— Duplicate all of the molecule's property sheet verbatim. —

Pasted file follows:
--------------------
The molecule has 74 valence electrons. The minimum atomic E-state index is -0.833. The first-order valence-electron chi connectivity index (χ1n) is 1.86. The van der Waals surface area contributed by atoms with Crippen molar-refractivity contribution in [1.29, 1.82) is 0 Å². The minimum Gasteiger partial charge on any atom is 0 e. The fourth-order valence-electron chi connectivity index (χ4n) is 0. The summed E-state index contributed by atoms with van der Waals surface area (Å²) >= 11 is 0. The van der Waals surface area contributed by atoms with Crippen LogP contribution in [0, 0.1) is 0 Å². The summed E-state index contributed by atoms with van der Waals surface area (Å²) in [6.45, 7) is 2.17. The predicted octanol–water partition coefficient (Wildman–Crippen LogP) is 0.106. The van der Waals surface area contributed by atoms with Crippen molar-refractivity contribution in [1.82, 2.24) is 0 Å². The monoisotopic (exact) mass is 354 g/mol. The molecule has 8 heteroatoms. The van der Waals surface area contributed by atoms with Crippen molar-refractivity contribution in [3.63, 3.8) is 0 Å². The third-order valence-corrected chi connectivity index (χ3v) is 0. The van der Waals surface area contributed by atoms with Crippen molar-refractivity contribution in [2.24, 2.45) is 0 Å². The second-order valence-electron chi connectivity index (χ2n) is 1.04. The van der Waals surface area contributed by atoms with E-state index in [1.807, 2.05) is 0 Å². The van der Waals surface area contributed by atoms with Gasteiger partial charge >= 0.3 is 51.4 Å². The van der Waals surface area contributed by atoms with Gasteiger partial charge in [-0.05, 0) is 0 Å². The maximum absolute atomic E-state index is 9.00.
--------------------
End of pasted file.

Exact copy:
The molecule has 74 valence electrons. The minimum atomic E-state index is -0.833. The first-order valence-electron chi connectivity index (χ1n) is 1.86. The van der Waals surface area contributed by atoms with Crippen molar-refractivity contribution in [1.29, 1.82) is 0 Å². The minimum Gasteiger partial charge on any atom is 0 e. The fourth-order valence-electron chi connectivity index (χ4n) is 0. The summed E-state index contributed by atoms with van der Waals surface area (Å²) >= 11 is 0. The van der Waals surface area contributed by atoms with Crippen LogP contribution in [0, 0.1) is 0 Å². The summed E-state index contributed by atoms with van der Waals surface area (Å²) in [6.45, 7) is 2.17. The predicted octanol–water partition coefficient (Wildman–Crippen LogP) is 0.106. The van der Waals surface area contributed by atoms with Crippen molar-refractivity contribution in [1.82, 2.24) is 0 Å². The monoisotopic (exact) mass is 354 g/mol. The molecule has 8 heteroatoms. The van der Waals surface area contributed by atoms with Crippen molar-refractivity contribution in [3.63, 3.8) is 0 Å². The third-order valence-corrected chi connectivity index (χ3v) is 0. The van der Waals surface area contributed by atoms with Crippen molar-refractivity contribution in [2.24, 2.45) is 0 Å². The second-order valence-electron chi connectivity index (χ2n) is 1.04. The van der Waals surface area contributed by atoms with E-state index in [1.807, 2.05) is 0 Å². The van der Waals surface area contributed by atoms with Gasteiger partial charge >= 0.3 is 51.4 Å². The van der Waals surface area contributed by atoms with Gasteiger partial charge in [-0.05, 0) is 0 Å². The maximum absolute atomic E-state index is 9.00.